Monday, September 24, 2012

Robert Osborne's return

The New York Post reported the other day that Robert Osborne's time off from hosting is coming to an end. He'll be returning on October 1, although he won't be hosting quite as much as he used to: Ben Mankiewicz is going to be taking over on Fridays, as well as doing some of the prime time hosting on weekends as well.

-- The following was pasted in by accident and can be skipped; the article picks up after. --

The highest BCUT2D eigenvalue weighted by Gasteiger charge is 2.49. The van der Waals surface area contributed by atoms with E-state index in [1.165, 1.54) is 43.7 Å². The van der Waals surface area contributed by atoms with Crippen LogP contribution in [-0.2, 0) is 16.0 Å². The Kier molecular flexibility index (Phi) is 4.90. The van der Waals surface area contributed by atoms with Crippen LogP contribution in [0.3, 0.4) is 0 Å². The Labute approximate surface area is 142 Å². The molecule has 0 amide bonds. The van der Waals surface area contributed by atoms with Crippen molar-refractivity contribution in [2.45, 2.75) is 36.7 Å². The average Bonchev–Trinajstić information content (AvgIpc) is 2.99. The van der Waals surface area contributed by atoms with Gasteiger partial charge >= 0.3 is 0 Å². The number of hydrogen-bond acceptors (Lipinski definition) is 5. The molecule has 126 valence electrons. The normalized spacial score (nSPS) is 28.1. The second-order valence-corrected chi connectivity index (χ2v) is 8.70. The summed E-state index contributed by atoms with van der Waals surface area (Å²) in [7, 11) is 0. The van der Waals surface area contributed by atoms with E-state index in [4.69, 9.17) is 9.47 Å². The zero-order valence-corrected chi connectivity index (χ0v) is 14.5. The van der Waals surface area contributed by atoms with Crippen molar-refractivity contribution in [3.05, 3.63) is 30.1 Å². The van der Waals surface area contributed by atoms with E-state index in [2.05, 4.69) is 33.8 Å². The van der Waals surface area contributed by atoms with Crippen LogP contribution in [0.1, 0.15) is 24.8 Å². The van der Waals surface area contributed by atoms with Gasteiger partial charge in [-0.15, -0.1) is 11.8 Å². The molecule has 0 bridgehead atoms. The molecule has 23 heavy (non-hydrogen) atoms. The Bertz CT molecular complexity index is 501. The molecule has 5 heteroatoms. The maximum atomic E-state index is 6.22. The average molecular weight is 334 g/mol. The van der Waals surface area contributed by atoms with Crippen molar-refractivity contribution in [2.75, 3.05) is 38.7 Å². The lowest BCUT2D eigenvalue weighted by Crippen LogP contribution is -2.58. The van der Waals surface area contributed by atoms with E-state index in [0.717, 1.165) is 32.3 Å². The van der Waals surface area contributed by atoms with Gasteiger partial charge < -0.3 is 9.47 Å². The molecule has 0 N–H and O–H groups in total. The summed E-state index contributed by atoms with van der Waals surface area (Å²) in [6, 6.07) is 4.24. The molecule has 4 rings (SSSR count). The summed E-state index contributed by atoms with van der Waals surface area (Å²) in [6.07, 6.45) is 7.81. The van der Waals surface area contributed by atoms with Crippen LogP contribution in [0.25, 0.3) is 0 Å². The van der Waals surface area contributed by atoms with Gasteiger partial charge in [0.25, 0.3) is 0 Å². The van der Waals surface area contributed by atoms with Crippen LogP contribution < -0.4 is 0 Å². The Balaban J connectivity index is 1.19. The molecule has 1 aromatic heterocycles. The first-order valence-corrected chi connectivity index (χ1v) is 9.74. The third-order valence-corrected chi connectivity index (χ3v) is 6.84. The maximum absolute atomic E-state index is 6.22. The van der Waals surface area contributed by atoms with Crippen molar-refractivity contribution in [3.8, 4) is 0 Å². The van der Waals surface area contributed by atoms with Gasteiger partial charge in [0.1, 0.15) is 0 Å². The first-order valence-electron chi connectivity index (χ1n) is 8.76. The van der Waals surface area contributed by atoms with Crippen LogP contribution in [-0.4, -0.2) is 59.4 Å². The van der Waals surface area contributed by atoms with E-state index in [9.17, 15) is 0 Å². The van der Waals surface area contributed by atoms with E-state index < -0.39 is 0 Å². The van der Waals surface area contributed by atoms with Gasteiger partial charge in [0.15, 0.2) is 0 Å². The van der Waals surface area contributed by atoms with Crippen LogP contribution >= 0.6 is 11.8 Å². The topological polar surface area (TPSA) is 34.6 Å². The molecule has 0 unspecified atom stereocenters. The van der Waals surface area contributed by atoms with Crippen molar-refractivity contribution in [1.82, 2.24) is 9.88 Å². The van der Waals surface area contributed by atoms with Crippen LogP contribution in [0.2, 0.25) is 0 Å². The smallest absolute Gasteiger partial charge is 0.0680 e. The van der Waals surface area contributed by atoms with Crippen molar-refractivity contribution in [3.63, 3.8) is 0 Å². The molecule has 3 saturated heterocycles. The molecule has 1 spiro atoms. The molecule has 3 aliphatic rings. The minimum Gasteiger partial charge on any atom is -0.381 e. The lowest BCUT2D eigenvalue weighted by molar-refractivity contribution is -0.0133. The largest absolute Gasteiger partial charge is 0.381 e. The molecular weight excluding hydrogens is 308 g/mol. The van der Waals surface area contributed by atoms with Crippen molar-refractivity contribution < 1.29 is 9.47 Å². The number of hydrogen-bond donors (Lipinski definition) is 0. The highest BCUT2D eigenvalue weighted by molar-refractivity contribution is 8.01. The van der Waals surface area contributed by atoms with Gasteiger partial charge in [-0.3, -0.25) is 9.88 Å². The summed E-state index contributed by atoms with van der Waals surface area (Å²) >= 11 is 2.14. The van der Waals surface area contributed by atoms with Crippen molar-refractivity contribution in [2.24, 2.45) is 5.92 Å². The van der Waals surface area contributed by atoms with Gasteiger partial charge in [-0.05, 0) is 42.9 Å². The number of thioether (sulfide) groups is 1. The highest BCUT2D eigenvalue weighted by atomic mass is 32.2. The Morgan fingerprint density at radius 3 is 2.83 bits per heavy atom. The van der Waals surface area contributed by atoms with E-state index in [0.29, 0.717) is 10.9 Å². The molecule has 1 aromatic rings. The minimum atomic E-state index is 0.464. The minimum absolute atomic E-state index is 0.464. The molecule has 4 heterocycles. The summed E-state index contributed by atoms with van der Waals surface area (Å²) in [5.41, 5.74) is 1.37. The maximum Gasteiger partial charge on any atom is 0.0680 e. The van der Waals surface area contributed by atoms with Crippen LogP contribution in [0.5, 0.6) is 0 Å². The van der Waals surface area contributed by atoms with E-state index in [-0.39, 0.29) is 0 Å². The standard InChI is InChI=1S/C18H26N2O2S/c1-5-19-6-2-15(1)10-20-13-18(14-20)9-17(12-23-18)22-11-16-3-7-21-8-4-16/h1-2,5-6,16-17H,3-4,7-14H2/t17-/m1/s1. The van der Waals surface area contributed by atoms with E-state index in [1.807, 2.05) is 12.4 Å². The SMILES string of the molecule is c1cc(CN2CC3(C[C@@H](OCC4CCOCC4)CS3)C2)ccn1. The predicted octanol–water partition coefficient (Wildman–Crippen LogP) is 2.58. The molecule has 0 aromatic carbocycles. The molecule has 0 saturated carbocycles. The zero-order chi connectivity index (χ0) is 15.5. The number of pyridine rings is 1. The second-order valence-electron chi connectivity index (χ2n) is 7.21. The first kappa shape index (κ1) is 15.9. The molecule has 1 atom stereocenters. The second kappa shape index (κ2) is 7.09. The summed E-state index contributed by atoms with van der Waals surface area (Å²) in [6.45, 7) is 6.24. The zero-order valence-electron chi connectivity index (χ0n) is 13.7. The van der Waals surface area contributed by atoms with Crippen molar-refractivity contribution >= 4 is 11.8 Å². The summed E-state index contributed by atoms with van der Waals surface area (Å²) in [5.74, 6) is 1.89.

Over on the TCM boards, there are some who seem to be taking an almost conspiratorial view of this. But really: Osborne is 80 years old, and has to commute from New York to Atlanta one week a month to fulfill his hosting duties. I don't know the exact details of how TCM does it, but it would make sense on each taping day to do three nights' worth of intros, followed by a break, and then three more night's worth of intros, which over five days would get the 30 nights needed for a month (the 31st night is the Guest Programmer, recorded separately). As a fan of game shows, I know that for decades, when there were still games shows on in network daytime, the shows would tape an entire week's worth of episodes on one day, with the break in the middle in order to keep the union crews from working too long in one session and getting overtime. A lof of that has changed since the debut of Who Wants to Be a Millionaire, with a lot of the primetime gameshows having interminably long taping sessions as they tried ot get everything just right. (I'm going on an off-topic rant, although it's slightly relevant to Osborne in that he'd be more likely than the old-time game show hosts to have to do multiple takes if he's having difficulties with his lines. If you watch the 1980s-era Pyramid episodes on GSN, you'll see a lot of mistakes from Dick Clark that got left in because it was cheaper to do that than correct everything either with a second take or in post-production.) So if Osborne takes one week off, he won't be seen on TV for an entire month. Have him on air the equivalent of five nights a week, and you can either make each taping day shorter, or have him taping for only four days.

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